Wednesday 17 January, 2018
Game Log 1, Part 2 - 1979 Revolution: Black Friday
If I had to describe playing this game in one word, it would be intense. I picked up where I left off last play session – in the streets during a massive demonstration – and continued to wander around and take photographs. Like last time, I read every snippet of history I could find, and tried to interact with everything I could. At this point, the tone of the game had switched from dark and terrifying to bright and energetic, with upbeat music and commentary from the protagonist’s friend. It stayed that way until I finally reached the front of the protests, at which point the army came in and grabbed the main speaker. Another friend of the protagonist threw rocks at the soldiers, then someone chucked an explosive, and from there it all went nuts.
After running for my life and nearly losing my camera, I had to pull shards of glass out of a man’s head and bandage him up, and then grab any evidence that he had been there, since it turned out he was the speaker that nearly got hauled away. The game then cut back to the interrogation room the story started in, which I had mixed feelings about. I was glad it happened in a narrative sense, since it made the first scene there make more sense – they needed to establish the place so they could go back there throughout the story – but the scene and choices that followed were rough. I had to pick between spilling all the secrets to the interrogator, or watching my character’s brother get tortured as he begged me to cooperate. The choices were timed, and the timer ran out as I freaked out over which one to pick.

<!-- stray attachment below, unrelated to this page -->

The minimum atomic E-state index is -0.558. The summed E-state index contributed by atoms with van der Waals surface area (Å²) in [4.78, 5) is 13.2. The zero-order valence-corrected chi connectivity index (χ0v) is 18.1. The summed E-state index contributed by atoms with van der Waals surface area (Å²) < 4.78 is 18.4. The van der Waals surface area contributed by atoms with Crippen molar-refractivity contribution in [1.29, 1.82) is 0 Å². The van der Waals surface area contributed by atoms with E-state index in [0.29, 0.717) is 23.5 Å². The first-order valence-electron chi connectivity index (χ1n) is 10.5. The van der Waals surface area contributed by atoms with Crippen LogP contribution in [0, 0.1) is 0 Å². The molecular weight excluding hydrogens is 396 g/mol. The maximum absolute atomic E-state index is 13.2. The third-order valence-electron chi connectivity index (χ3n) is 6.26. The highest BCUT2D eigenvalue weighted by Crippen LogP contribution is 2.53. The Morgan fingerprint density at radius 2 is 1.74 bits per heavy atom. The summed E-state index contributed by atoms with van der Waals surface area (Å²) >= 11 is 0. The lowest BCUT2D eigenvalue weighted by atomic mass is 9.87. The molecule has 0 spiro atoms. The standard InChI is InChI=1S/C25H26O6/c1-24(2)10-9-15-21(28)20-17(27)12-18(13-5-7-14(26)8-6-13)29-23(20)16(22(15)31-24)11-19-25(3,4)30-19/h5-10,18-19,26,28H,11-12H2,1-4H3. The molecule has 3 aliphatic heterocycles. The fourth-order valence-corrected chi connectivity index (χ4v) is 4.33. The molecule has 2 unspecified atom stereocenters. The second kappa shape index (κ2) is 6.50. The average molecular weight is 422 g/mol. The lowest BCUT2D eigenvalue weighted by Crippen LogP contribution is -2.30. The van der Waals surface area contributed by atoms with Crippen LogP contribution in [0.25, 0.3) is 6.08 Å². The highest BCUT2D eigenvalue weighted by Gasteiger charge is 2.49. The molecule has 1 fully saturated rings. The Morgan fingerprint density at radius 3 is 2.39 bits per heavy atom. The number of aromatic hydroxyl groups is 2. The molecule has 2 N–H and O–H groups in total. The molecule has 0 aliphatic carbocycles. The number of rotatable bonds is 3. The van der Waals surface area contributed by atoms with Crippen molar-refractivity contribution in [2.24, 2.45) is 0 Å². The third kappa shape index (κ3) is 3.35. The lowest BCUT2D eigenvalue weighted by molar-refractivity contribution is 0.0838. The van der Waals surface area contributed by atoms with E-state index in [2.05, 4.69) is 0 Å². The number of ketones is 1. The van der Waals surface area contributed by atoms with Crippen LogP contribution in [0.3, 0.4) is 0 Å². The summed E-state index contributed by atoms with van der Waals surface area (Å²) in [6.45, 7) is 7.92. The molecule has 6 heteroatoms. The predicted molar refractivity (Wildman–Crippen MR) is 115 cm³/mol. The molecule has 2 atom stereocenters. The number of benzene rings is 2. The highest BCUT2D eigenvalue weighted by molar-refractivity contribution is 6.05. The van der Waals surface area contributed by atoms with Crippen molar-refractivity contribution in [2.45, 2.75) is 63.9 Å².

As the scene went on, I started to notice something strange about the interrogator. The “learn more” button said that he is based off of a real person, but the way his actions in the game fit so perfectly with the narrative made him feel less than real. An archetype, in a way. I have to wonder if this might be a danger of converting history into a structured narrative – it removes it from real life enough that it doesn’t feel real. Though doing this might help people become emotionally invested, and thus able to remember facts more easily, does it diminish the sense that the things depicted more or less really happened?